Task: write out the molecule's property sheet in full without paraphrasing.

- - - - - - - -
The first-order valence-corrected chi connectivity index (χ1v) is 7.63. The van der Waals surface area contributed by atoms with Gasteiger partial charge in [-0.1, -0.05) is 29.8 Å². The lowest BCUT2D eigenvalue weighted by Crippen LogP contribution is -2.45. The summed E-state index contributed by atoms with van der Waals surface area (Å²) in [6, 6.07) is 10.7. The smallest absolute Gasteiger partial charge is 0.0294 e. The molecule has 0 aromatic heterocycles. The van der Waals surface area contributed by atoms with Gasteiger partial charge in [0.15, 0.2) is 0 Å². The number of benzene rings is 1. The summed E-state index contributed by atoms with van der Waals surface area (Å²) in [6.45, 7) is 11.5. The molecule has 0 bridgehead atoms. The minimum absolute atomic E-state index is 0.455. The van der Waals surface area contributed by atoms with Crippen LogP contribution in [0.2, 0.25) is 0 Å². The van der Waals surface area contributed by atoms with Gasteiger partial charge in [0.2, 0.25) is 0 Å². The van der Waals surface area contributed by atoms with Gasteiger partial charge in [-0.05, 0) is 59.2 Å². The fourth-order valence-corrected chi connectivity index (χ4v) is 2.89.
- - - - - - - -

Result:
The first-order valence-corrected chi connectivity index (χ1v) is 7.63. The van der Waals surface area contributed by atoms with Gasteiger partial charge in [-0.1, -0.05) is 29.8 Å². The lowest BCUT2D eigenvalue weighted by Crippen LogP contribution is -2.45. The summed E-state index contributed by atoms with van der Waals surface area (Å²) in [6, 6.07) is 10.7. The smallest absolute Gasteiger partial charge is 0.0294 e. The molecule has 0 aromatic heterocycles. The van der Waals surface area contributed by atoms with Gasteiger partial charge in [0.15, 0.2) is 0 Å². The number of benzene rings is 1. The summed E-state index contributed by atoms with van der Waals surface area (Å²) in [6.45, 7) is 11.5. The molecule has 0 bridgehead atoms. The minimum absolute atomic E-state index is 0.455. The van der Waals surface area contributed by atoms with Crippen LogP contribution in [0.2, 0.25) is 0 Å². The van der Waals surface area contributed by atoms with Gasteiger partial charge in [0.2, 0.25) is 0 Å². The van der Waals surface area contributed by atoms with Gasteiger partial charge in [-0.05, 0) is 59.2 Å². The fourth-order valence-corrected chi connectivity index (χ4v) is 2.89.